Have you ever felt like Church was designed for extroverts? Do you get nervous when the pastor says, "Please take a moment and pray with some people around you"? Do you dread the greeting times in the morning service? Transparency and community? No thanks. Fellow introverts, we must never allow our introversion to get in the way of fellowship with other believers. You have spiritual gifts that your fellow church members need to benefit from and vice versa. Just because you're not skilled at making conversation in the church lobby doesn't mean you're excused from encouraging fellow believers.

    "And let us consider how to stir up one another to love and good works, not neglecting to meet together, as is the habit of some, but encouraging one another, and all the more as you see the Day drawing near." (Hebrews 10:24-25)

     

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  • 1. Selflessness

    4. Hospitality

    Slide 4 of 5

    In the biblical context, hospitality is associated with having people into your homes. You mean, I have to invite people into my house? My fortress of solitude? Yes, you do. In fact, Hebrews 13:2 says that we are to "show hospitality to strangers” (gasp). Look, no one said that this is an easy thing to do. In fact, the Christian life as a whole is difficult. So have you ever thought about inviting your neighbor over to your house for dinner or to watch the ball game? Have you even met your neighbor? Christians – both introverts and extroverts alike – should be the most hospitable human beings on the planet.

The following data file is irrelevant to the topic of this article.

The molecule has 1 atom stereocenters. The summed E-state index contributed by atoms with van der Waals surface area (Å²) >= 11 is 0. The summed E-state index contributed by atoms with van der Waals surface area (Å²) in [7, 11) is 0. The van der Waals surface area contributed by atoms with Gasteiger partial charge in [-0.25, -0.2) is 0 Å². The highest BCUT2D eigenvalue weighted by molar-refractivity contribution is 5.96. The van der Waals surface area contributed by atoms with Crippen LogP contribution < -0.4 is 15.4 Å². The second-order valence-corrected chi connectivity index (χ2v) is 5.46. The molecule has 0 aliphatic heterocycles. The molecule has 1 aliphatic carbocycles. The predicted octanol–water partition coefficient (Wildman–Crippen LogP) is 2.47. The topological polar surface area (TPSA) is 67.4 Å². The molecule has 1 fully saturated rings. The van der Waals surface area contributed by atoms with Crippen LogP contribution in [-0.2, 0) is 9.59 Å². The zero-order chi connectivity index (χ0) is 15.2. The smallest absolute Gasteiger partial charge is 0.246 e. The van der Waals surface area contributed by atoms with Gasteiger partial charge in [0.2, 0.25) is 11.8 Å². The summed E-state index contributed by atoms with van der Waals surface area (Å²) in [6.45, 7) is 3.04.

"Show hospitality to one another without grumbling." (1 Peter 4:9)

     

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  • 1. Selflessness

    5. Evangelism

    Slide 5 of 5

    I saved the scariest one for last. Fellow introvert, how many times have you felt convicted about your failure to reach the lost for Christ? When you stink at conversing with strangers, telling them that they’re sinners in need of salvation seems impossible. But here’s the thing: Whether you’re an introvert or extrovert, your evangelism should never rely on your own personality. It is the Holy Spirit who convicts and redeems, not your ability to strike up a conversation. So don’t look at your personality as a disadvantage (or excuse). Remind yourself that the Holy Spirit chooses to use you to spread his glorious gospel (2 Cor 5:20). The more you rejoice in it, the more eager you will be to spread it. 

    “And now, Lord, look upon their threats and grant your servants to continue to speak your word with all boldness.” (Acts 4:29)

    We all have our own weaknesses (I'm sure a similar article could be written for extroverts), but instead of attributing those weakness to a personality type or assigning a Myers Briggs letter to them, ask God for the strength to pursue these virtues for his glory.

     

    Aaron Berry is a co-author for the Pursuing the Pursuer Blog. You can read more articles from Aaron and his colleagues by subscribing to their blog or following them on Facebook, Twitter, and Instagram. Aaron currently resides in Allen Park, MI with his wife and daughter, where he serves in his local church and is pursuing his MDiv degree at Detroit Baptist Theological Seminary